In Norway, there is a well-established tradition for public discussions on priority setting and how best to conduct it. Since 1987, Norway has had five white papers [6,7,8,9,10] and one working group  on priority setting in the health care services. Norway employs three formal criteria to guide priority setting. First, according to the health benefit criterion, more priority is given to interventions with a higher expected benefit. Second, according to the resource criterion, more priority is given to interventions that require fewer resources. Third, according to the severity criterion, more priority is given to interventions that target more severe conditions. These three criteria must be considered together (rather than in isolation), and they apply on both a group and individual level . What is more, these three criteria are enshrined in laws and regulations .
Throughout the Norwegian priority setting discourse, the issue of how to operationalize the severity criterion has been the crux. Internationally, there is a rich literature on how this might be accomplished . Currently, the Norwegian severity criterion is operationalized as an absolute shortfall on a group level . While the three criteria were mostly made for the specialized health care sector, a 2018 white paper  recommended that the same three criteria (with the added element of attention to ‘coping’) be also applied to the primary health care sector. This has resulted in yet another government white paper .
The literature and gaps
There is a rich literature on stakeholders’ views regarding priority setting in health care. In Europe, several surveys have been conducted on how stakeholders view different criteria for priority setting [17,18,19,20,21,22,23,24,25,26]. Some use traditional questionnaires [17,18,19,20, 23, 26], while others apply discrete choice experiments (including vignettes) [21,22,23,24]. A handful of surveys have also explored the same question using qualitative methods [25, 28,29,30]. Furthermore, there exist surveys concerned with how physicians in Norway and other countries perceive priority setting [17, 19]. However, given Norway’s pioneering role in normative priority-setting work, relatively few descriptive studies have been conducted regarding Norwegian citizens’ attitudes towards priority setting in health care [31,32,33].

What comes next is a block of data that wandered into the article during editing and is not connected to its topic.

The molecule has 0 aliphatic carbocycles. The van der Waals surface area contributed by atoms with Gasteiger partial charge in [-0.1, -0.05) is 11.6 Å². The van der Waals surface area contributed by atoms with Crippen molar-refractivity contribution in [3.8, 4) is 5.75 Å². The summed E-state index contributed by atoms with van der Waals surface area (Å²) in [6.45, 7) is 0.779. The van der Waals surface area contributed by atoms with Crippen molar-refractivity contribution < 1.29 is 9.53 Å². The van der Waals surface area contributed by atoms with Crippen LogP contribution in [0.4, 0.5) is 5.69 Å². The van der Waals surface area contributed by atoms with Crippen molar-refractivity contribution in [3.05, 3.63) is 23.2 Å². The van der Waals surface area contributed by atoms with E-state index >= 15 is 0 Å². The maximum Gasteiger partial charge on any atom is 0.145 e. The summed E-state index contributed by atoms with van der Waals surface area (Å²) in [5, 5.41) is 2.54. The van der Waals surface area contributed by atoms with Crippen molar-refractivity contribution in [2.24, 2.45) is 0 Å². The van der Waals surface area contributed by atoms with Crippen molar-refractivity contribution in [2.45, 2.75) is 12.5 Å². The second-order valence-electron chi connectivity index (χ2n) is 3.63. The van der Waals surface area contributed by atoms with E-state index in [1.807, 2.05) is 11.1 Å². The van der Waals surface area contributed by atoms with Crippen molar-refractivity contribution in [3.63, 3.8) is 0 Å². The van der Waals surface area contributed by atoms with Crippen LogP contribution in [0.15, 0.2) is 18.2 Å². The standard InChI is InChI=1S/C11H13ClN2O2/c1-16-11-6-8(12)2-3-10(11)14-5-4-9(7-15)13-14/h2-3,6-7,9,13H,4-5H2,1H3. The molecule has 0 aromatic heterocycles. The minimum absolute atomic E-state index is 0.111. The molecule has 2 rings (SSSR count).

In 1998, a representative sample of 1 342 Norwegian laypeople was surveyed regarding their attitude towards central health political questions. This survey included a subgroup of questions regarding priority setting in health. The general response pattern showed skepticism towards healthcare rationing. This sample also showed that women were more reluctant towards health care rationing than men .
The largest study to date on attitudes to priority setting is a Norwegian Citizen Panel report from 2014. Important patterns presented in this report were as follows: that health is important to Norwegian citizens; that a majority of the respondents is willing to use a large share of public resources on health; that a non-trivial proportion of the respondents accepts that we cannot do all beneficial health interventions with the available resources; and that severe conditions should receive high priority beyond their cost-effectiveness . Moreover, a recent study of the Norwegian media discourse on expensive cancer drugs is also worth mentioning. The pattern found in this media discourse is that cancer drugs are de facto expensive; have an indubitable efficacy; and that lifetime gained for a cancer patient is perceived as an absolute good .
Despite (apparent) political agreement within Norway about the overall approach, specific cases often lead to public controversy and significant attention . Knowledge about citizens’ views and values in priority setting are crucial for both theoretical legitimacy and practical support for the current system. In order to be perceived as legitimate, actual priorities should not run counter to the population’s perception of what is just . Specifically, we lack knowledge of how Norwegian laypeople perceive the different strategies for coping with the health gap and differences in treatment opportunities among different municipalities, as well as their attitudes towards the priority setting of expensive cancer treatment.